The new Senate report also discloses that on Sept. 18, 2002, Defense Secretary Donald Rumsfeld told the House Armed Services Committee that Saddam's weapons of mass destruction facilities could not be eliminated by simple aerial bombing because "a good many are underground and deeply buried" and therefore "not … vulnerable to attack from the air." In fact, the Senate report found, there was no intelligence-community reporting to support Rumsfeld's assertion. An August 2002 DIA report on the subject stated flatly that "no biological weapons (BW)-related underground facilities are currently confirmed to be in use in Iraq."
In a disclosure that one Intelligence Committee member, Democratic Sen. Ron Wyden, called "stunning," the Senate panel found Rumsfeld commissioned the National Intelligence Council to prepare a secret special assessment on the underground-facilities issue. The council's conclusion in November 2002 ran directly counter to Rumsfeld's testimony to Congress: it found that "all the military and regime associated UGFs [underground facilities] we have identified thus far are vulnerable to conventional, precision-guided penetrating munitions because they are not deeply buried." (The intelligence council report also stated that while it assessed that Iraq "has some large, deeply buried UGFs … we have not been able to locate any of these"--a failure that the council concluded was because of the "Iraqi denial and deception program.") The classified intelligence-council report was shared with the Senate Intelligence Committee at the time it was finished, but its existence was not made public until last week.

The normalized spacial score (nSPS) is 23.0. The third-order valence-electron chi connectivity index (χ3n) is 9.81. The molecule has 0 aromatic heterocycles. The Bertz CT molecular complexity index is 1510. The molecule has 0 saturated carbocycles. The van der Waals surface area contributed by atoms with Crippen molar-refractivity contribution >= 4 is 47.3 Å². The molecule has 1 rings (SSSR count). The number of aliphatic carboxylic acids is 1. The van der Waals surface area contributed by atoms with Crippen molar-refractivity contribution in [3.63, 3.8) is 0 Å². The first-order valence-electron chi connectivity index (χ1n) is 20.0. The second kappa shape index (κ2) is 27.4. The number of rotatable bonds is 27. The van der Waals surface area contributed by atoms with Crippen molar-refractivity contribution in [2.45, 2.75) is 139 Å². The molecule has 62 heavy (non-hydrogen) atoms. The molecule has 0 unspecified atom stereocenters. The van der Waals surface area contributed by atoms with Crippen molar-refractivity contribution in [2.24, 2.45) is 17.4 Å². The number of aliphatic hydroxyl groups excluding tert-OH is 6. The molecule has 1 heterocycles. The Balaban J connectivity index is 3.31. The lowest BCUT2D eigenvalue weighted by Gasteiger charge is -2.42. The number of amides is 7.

But the questions about al-Libi may be the most significant--and embarrassing--new disclosure in the Senate panel's report, both for the White House and the CIA. The Senate report found that al-Libi was "the principal intelligence source" for assertions by Bush, CIA director George Tenet, national-security adviser Condoleezza Rice and Powell that Iraq had provided chemical and biological weapons training to Al Qaeda operatives.
It has been previously reported that the Defense Intelligence Agency repeatedly raised doubts about al-Libi prior to the Iraq War. But the existence of the CIA's even sharper and more pointed questions about his credibility--including the possibility that he might be a fabricator--was not previously known.